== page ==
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UK Government Ready 3rd Round of Rural Superfast Broadband Funding

Monday, September 22nd, 2014 (1:37 am) - Score 1,160
dcms superfast broadband britain

Credible sources have informed ISPreview.co.uk that the coalition Government’s Broadband Delivery UK (BDUK) programme will later this autumn announce a 3rd phase of public funding to help bring high-speed Internet access to the final 5-8% of the United Kingdom’s population.

The Government’s BDUK project was originally kick-started in 2010 with a commitment of £830 million, although initially only £530m of this was allocated to help make fixed line superfast broadband (24Mbps+) services available to 90% of people in each local authority area by 2015. Most recently another £250m was allocated under the Superfast Extension Programme (SEP) to push this out to 95% by 2017 (here).

Since then BDUK has also launched a £10m Innovation Fund, which is piloting 8 projects that aim to “test innovative solutions to deliver superfast broadband services to the most difficult to reach areas” (i.e. the final and predominantly rural 5%). BDUK’s CEO, Christopher Townsend, told ISPreview.co.uk earlier this month, “The intention is certainly that the pilots will inform options for taking superfast broadband beyond 95%” (here).

Separate funding and support has also been committed to help 22 cities around the United Kingdom to improve their wifi and business connectivity, while the Mobile Infrastructure Project (MIP) is also working to boost mobile connectivity so that 99% should be put within reach of faster connectivity via Mobile Broadband (3G, 4G) and wireless solutions by 2018.

Now a credible source at one of England’s county councils has told ISPreview.co.uk that, following recent discussions with BDUK, the Government intends to announce a third round of primary broadband funding to support the chancellor’s (George Osborne) annual Autumn Statement 2014, which is due to be held on 3rd December 2014. A second council officer in southern England has also indicated a similar expectation.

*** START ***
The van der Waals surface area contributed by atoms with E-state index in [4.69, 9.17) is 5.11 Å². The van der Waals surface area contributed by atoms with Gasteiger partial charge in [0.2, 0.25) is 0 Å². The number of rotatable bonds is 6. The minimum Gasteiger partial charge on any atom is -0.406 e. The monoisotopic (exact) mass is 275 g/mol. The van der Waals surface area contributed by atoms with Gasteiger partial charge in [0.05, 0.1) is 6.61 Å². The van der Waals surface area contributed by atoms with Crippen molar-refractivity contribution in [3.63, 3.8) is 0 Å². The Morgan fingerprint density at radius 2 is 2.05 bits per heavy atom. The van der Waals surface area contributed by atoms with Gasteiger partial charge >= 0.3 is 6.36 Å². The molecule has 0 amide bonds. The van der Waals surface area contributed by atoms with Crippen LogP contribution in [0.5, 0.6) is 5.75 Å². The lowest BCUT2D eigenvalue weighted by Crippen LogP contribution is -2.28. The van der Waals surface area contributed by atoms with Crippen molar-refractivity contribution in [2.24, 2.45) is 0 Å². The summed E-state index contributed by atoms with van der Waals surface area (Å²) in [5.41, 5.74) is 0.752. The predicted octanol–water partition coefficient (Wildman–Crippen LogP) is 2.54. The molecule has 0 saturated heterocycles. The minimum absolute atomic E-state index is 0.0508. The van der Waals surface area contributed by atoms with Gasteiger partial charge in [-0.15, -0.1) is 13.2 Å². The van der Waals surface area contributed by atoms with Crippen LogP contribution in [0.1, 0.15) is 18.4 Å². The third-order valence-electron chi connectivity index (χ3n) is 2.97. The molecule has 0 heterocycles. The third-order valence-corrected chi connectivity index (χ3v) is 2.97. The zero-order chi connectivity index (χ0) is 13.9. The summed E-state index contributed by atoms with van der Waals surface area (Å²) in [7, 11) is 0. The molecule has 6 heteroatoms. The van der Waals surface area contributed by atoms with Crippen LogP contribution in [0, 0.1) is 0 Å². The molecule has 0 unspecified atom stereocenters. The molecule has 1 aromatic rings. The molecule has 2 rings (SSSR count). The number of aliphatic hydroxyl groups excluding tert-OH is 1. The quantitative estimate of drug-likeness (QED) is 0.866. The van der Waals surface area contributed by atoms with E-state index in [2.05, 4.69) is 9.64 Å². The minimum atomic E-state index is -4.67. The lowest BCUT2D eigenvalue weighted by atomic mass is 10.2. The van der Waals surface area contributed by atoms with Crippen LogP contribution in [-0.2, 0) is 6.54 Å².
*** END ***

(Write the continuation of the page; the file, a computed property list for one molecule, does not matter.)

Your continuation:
As previously stated, any new investment would go towards plugging the final 5% hole and our source claimed that one reason for announcing another batch of funding so soon after the last “was to appease many of the rural counties in the country, ‘particularly the home counties’, in the run up to the general election“.

Officially the Government are still consulting on their approach to the Autumn Statement, which will continue until the latter part of October. As a result the Department for Culture, Media and Sport (DCMS) were not yet willing to go beyond what has already been said.

A DCMS Spokesperson told ISPreview.co.uk:

As indicated previously by Ministers, we expect to use the results of the eight pilot projects to inform options for taking superfast broadband coverage beyond 95%. No further decisions have yet been made.”

It will of course come as no surprise that more funding would be allocated to plug the remaining holes in coverage, especially with a General Election set for 7th May 2015. On the other hand we didn’t expect it to happen quite so soon, due largely to the need to first assess the progress of their £10m Innovation Fund pilots (assuming any of those will actually play a significant part, we still have our doubts about that).

However any new allocation is unlikely to involve a significant amount of money, with recent contributions tending to reduce in size as the potential pot of available funds has largely dried up. It’s therefore perhaps more likely, short of extracting “new” money from other areas, that the next round of funding will be significantly smaller than the last allocation of £250m.

Leave a Comment
4 Responses
  1. This is not just about funding it is about delivery. Waiting years when funding is in place is the blueprint for delivery from this government. Continually surviving on promises is wearing thin with the prospect for some gaining nothing from access to superfast.

    • Avatar MikeW

      An agreement for funding doesn’t mean that the money can be drawn immediately, or drawn too late for that matter. Once allocated to the councils, there will also be a specification for what amount can be drawn in different financial years.

      In the phase 1 BDUK schemes, it appears that the ERDF funding must be drawn on relatively early – so you’d expect the projects that have a portion funded that way to focus on their business areas earlier (ERDF money is business-focussed, not consumer).

  2. Avatar Matthew Williams

    At least the funding is going to be in place that surely is a good thing, obviously I think the council should try and make sure they get as much FTTP or FTTrN as they can for the money they will have allocated to them. I think pushing this last 5-8 percent is going be extremely important. Maybe it can boost the Scottish broadband even more as well some of the islands still won’t have to high a percentage.

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